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Turning your stressful morning commute into a healthy and productive drive

Traffic congestion in Malta is a painstaking reality which unfortunately, in some way or another, affects us all. The jammed roads packed with polluting emitting machines, loud honks and exasperated drivers take a toll on practically anyone around. From the pedestrians going about their business, the environmentally friendly guy who decided to ride his bike to work to the passengers on the bus who are praying for a helicopter to come to the rescue, so maybe, they might make it to their destination on time. Yet, admittedly, the cohort that is probably most affected by this daily horrific saga is that of the commuters behind the wheel. Those who need to get to their workplace every morning and cannot possibly avoid “rush hours”.

The number of registered vehicles in Malta has risen from 346,918 in 2015 to 375,041 in 2018 (8.1% increase in vehicles in 3 years)(1). Dealing with this macro-problem requires major structural changes to Maltese roads, improved efficiency of public transportation as well as a change in mindset within the Maltese culture; with the use of car-pooling, public transport and bikes gaining more popularity. Therefore, it seems like this issue – just like your traffic-jammed car – isn’t going anywhere soon. However, do not despair! We cannot deal with the assembly line of cars stuck in front of us on a very unwelcome Monday morning, YET, we have the power to deal and change our experience in the assembly line. When the things that overwhelm us are beyond our power to control, our best option is to alternate our perception of it, for the sake of our sanity, at least.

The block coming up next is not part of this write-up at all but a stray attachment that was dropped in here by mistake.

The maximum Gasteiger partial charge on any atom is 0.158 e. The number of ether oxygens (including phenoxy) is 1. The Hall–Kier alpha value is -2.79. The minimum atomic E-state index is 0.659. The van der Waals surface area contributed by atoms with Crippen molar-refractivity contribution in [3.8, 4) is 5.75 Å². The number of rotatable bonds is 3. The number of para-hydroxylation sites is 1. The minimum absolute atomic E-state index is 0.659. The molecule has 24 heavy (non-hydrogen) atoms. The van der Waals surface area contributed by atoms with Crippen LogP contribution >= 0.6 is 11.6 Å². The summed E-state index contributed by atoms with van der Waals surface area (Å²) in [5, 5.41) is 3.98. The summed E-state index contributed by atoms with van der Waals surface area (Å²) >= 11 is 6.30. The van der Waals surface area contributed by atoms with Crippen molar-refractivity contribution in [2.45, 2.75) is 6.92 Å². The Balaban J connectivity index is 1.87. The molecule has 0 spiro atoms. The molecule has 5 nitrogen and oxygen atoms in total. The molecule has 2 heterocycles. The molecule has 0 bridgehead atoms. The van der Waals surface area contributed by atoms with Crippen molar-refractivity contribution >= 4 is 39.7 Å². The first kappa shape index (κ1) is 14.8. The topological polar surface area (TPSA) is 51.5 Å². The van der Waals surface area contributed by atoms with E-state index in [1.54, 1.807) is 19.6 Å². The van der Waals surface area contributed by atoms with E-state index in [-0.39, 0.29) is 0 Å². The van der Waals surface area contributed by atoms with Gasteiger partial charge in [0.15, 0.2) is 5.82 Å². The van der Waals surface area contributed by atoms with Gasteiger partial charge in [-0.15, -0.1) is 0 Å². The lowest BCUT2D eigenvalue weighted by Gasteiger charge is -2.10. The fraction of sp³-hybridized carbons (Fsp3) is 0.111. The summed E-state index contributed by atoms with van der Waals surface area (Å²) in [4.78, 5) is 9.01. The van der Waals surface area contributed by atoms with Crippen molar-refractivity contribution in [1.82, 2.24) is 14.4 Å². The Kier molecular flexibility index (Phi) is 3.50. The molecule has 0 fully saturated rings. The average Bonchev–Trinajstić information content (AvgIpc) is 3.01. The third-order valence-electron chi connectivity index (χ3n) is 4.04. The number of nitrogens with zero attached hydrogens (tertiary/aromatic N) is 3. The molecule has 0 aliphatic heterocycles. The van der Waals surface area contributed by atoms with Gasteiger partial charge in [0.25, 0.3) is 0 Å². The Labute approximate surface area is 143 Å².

Still, it is not just our sanity which is being affected. It is no news that being stuck in traffic is a major cause of stress, anxiety and anger. This means that most commuters start their working day already infused with negative and distressing feelings. Shawn Achor, CEO of GoodThink and one of the world’s leading experts on the connection between happiness and success, argues that decreasing stress and augmenting positivity during our morning commute plays a role in one’s job success. Accordingly, the “greatest competitive advantage at work is a positive and engaged brain”. So how can we unclutter our brain during exhausting traffic jams, in order to get to work with a positive mind-set and accomplishing attitude? Below are five simple methods which many might take for granted, but yet have been empirically proven to decrease stress and anxiety while improving one’s mood and increasing feelings of happiness:

  1. Be grateful

Achor has discussed how time spent stressing out about traffic, is time which could be put to good use by choosing happiness. He states “as you put your seat belt on to protect your body, also protect your brain by thinking of one thing you are grateful for”. Although one might instinctually feel like a prisoner in his own car, it is not only important but also beneficial to remind oneself the reason for being stuck in traffic; the opportunity of having a job or a home to go back to. Focus on a positive aspect of one’s day or week, rather than the distressing commute.